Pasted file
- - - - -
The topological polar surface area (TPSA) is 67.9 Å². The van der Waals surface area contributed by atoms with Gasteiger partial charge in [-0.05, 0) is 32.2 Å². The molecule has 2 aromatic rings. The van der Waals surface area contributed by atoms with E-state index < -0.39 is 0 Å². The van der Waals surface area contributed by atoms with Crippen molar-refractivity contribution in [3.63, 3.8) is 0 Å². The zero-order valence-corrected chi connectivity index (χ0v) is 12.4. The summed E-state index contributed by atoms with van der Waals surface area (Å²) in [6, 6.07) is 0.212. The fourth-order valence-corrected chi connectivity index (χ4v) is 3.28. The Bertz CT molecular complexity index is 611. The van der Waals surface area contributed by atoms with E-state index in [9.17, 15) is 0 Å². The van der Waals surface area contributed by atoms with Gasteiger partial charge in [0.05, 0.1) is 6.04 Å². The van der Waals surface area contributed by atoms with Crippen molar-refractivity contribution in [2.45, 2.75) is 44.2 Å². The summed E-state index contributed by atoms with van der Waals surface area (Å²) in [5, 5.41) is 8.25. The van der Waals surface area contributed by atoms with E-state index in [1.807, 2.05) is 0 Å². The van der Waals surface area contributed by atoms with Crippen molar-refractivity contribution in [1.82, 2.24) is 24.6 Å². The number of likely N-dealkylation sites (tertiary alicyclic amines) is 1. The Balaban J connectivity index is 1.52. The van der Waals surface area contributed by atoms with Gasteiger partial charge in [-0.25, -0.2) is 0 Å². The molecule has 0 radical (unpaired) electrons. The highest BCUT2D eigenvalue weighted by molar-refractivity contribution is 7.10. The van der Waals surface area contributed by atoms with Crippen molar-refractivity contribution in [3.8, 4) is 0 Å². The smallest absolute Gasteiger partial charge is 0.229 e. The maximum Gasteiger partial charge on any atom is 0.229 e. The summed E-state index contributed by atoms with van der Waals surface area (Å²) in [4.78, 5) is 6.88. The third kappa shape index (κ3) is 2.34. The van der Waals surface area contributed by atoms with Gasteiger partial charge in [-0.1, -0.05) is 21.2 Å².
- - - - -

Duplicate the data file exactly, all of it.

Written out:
The topological polar surface area (TPSA) is 67.9 Å². The van der Waals surface area contributed by atoms with Gasteiger partial charge in [-0.05, 0) is 32.2 Å². The molecule has 2 aromatic rings. The van der Waals surface area contributed by atoms with E-state index < -0.39 is 0 Å². The van der Waals surface area contributed by atoms with Crippen molar-refractivity contribution in [3.63, 3.8) is 0 Å². The zero-order valence-corrected chi connectivity index (χ0v) is 12.4. The summed E-state index contributed by atoms with van der Waals surface area (Å²) in [6, 6.07) is 0.212. The fourth-order valence-corrected chi connectivity index (χ4v) is 3.28. The Bertz CT molecular complexity index is 611. The van der Waals surface area contributed by atoms with E-state index in [9.17, 15) is 0 Å². The van der Waals surface area contributed by atoms with Gasteiger partial charge in [0.05, 0.1) is 6.04 Å². The van der Waals surface area contributed by atoms with Crippen molar-refractivity contribution in [2.45, 2.75) is 44.2 Å². The summed E-state index contributed by atoms with van der Waals surface area (Å²) in [5, 5.41) is 8.25. The van der Waals surface area contributed by atoms with E-state index in [1.807, 2.05) is 0 Å². The van der Waals surface area contributed by atoms with Crippen molar-refractivity contribution in [1.82, 2.24) is 24.6 Å². The number of likely N-dealkylation sites (tertiary alicyclic amines) is 1. The Balaban J connectivity index is 1.52. The van der Waals surface area contributed by atoms with Gasteiger partial charge in [-0.25, -0.2) is 0 Å². The molecule has 0 radical (unpaired) electrons. The highest BCUT2D eigenvalue weighted by molar-refractivity contribution is 7.10. The van der Waals surface area contributed by atoms with Crippen molar-refractivity contribution in [3.8, 4) is 0 Å². The smallest absolute Gasteiger partial charge is 0.229 e. The maximum Gasteiger partial charge on any atom is 0.229 e. The summed E-state index contributed by atoms with van der Waals surface area (Å²) in [4.78, 5) is 6.88. The third kappa shape index (κ3) is 2.34. The van der Waals surface area contributed by atoms with Gasteiger partial charge in [-0.1, -0.05) is 21.2 Å².